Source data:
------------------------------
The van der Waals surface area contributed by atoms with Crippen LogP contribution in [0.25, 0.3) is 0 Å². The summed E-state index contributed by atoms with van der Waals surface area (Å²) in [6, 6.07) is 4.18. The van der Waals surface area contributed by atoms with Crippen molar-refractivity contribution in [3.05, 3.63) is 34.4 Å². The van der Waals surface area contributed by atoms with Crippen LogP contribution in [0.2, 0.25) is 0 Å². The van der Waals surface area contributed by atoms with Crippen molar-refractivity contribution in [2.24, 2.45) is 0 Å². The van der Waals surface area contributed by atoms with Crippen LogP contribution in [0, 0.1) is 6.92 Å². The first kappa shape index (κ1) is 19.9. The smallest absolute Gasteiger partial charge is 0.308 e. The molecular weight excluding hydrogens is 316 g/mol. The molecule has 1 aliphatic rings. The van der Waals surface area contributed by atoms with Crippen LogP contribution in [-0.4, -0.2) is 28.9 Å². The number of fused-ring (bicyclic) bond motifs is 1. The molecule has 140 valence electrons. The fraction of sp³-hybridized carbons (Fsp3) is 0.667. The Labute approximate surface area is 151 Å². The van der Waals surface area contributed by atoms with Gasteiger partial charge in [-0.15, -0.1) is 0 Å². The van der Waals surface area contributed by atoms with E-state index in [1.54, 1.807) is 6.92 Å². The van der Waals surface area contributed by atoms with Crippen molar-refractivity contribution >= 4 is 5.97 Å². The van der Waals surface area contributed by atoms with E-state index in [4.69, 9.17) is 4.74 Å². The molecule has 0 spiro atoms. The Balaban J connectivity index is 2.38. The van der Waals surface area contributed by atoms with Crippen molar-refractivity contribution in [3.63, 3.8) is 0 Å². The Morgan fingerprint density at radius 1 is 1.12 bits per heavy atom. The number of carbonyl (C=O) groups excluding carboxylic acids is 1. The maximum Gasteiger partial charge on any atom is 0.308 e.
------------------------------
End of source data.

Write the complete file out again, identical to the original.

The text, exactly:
The van der Waals surface area contributed by atoms with Crippen LogP contribution in [0.25, 0.3) is 0 Å². The summed E-state index contributed by atoms with van der Waals surface area (Å²) in [6, 6.07) is 4.18. The van der Waals surface area contributed by atoms with Crippen molar-refractivity contribution in [3.05, 3.63) is 34.4 Å². The van der Waals surface area contributed by atoms with Crippen LogP contribution in [0.2, 0.25) is 0 Å². The van der Waals surface area contributed by atoms with Crippen molar-refractivity contribution in [2.24, 2.45) is 0 Å². The van der Waals surface area contributed by atoms with Crippen LogP contribution in [0, 0.1) is 6.92 Å². The first kappa shape index (κ1) is 19.9. The smallest absolute Gasteiger partial charge is 0.308 e. The molecular weight excluding hydrogens is 316 g/mol. The molecule has 1 aliphatic rings. The van der Waals surface area contributed by atoms with Crippen LogP contribution in [-0.4, -0.2) is 28.9 Å². The number of fused-ring (bicyclic) bond motifs is 1. The molecule has 140 valence electrons. The fraction of sp³-hybridized carbons (Fsp3) is 0.667. The Labute approximate surface area is 151 Å². The van der Waals surface area contributed by atoms with Gasteiger partial charge in [-0.15, -0.1) is 0 Å². The van der Waals surface area contributed by atoms with E-state index in [1.54, 1.807) is 6.92 Å². The van der Waals surface area contributed by atoms with Crippen molar-refractivity contribution >= 4 is 5.97 Å². The van der Waals surface area contributed by atoms with E-state index in [4.69, 9.17) is 4.74 Å². The molecule has 0 spiro atoms. The Balaban J connectivity index is 2.38. The van der Waals surface area contributed by atoms with Crippen molar-refractivity contribution in [3.63, 3.8) is 0 Å². The Morgan fingerprint density at radius 1 is 1.12 bits per heavy atom. The number of carbonyl (C=O) groups excluding carboxylic acids is 1. The maximum Gasteiger partial charge on any atom is 0.308 e.